And this was the view from our room, looking over to Shikoku as it happens.IMG_0118You would be a curmudgeon to complain wouldn’t you. Well I’m torn about this but here I go.

We paid approximately a zillion dollars to stay at Benesse House. The meal, a very good meal and we didn’t stint, in very nice surroundings with attentively brisk service, consumed one-eighth of what we took to spend in Japan in 30 days. That sort of zillion. The men at the front desk were grumpy and helpful in a ‘here you are you idiot’ sort of way. We left early after our second night, having to catch the ferry before breakfast was accessible. We’d paid about $110 for breakfast. No refund. Not a hint of a refund. The women were far more pleasant.

IMG_0264But the art. That’s what we were there for.

There are three sites in the Benesse area. We walked to the Lee Ufan Museum (2010), a Tadao Ando concrete bunker built into the side of a hill with a sheet of slightly bent steel, two rocks, one room each, one with projections, six paintings of a type and a room where we were invited to take our shoes off and meditate and read about the artist. IMG_0269I listened to the girl, one of the several, underground, tell us that and thought she’s had to say that three hundred times today and that’s her only job. That suggests I didn’t have my mind on the job. I also thought how did they get that rock in here? They must have built around it. And that’s when I thought the art here is embalmed in concrete 40cms thick. You can’t change it. Lee Ufan Museum is only going to be changed by a calamity of immense proportions.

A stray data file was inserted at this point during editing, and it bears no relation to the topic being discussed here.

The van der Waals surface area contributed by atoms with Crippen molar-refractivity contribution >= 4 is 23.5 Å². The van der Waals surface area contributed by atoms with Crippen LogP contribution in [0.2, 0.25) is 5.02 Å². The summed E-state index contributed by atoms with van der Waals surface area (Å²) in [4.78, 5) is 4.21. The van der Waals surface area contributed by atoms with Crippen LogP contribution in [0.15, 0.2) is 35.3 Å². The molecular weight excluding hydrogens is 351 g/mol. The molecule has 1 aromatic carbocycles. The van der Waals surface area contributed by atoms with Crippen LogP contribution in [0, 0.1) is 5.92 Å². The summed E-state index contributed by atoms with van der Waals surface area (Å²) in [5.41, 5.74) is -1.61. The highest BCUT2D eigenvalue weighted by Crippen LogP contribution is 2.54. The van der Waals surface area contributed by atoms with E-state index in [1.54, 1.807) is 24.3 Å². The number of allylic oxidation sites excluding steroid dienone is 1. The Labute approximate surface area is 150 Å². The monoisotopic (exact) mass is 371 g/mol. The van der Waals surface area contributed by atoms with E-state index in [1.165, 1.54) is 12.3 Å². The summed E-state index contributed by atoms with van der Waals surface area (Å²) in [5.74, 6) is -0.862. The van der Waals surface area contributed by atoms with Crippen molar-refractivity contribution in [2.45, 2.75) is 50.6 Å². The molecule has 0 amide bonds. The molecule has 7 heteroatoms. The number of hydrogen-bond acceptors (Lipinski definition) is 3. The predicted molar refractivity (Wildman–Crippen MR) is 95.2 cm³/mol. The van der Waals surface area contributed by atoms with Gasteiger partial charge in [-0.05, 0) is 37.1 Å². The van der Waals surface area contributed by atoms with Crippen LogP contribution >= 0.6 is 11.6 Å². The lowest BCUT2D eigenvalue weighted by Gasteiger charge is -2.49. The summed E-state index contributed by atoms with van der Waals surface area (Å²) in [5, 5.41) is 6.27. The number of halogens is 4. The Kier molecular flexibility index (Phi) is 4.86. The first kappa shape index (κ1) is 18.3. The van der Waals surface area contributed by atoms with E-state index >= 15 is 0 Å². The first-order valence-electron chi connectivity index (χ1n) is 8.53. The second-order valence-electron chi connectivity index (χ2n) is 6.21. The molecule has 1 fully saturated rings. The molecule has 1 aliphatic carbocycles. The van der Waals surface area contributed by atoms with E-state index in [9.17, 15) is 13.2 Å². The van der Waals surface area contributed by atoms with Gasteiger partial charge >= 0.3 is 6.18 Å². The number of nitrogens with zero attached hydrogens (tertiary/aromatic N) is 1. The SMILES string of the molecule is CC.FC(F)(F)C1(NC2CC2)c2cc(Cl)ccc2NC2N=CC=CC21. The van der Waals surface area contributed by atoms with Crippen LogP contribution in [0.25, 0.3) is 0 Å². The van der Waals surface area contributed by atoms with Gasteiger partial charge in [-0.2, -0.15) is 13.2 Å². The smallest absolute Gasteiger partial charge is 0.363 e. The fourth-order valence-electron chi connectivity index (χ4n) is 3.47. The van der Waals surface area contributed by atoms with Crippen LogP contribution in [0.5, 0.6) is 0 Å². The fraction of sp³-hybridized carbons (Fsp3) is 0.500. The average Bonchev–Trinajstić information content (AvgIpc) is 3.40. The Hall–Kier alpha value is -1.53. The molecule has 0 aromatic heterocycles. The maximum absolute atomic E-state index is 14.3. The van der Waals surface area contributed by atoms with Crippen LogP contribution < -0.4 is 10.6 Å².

We moved on to ‘Ando’s masterpiece’, Chichu Art Museum (2004), which as its name suggests is built in its entirety into the top of a hill with a series of basic geometric shapes the only evidence of its existence.
chichu_topThree artists — James Turrell, Walter de Maria and Claude Monet. Ten things to look at. Expensive. Built in. No change since 2004 except perhaps for dusting. I watched Turrell’s sky for a while but refused to take my shoes off to walk into his Blue Room. De Maria’s offering was a (very) big shiny ball of marble in a big room attended by variations on the theme of cricket stumps. And then the Monets. Well. I had to take my shoes off again to worship at the altar of someone I believe to cling to the lower rungs of Impressionism. I won’t go on about this but I have seen the waterlilies MOMA in New York holds (a solid 6/10), and I’ve seen the Rouen Cathedral series in the Musée d’Orsay (a confident and exhilarating 7.9/10) but Christ knows what I was looking at here.IMG_0272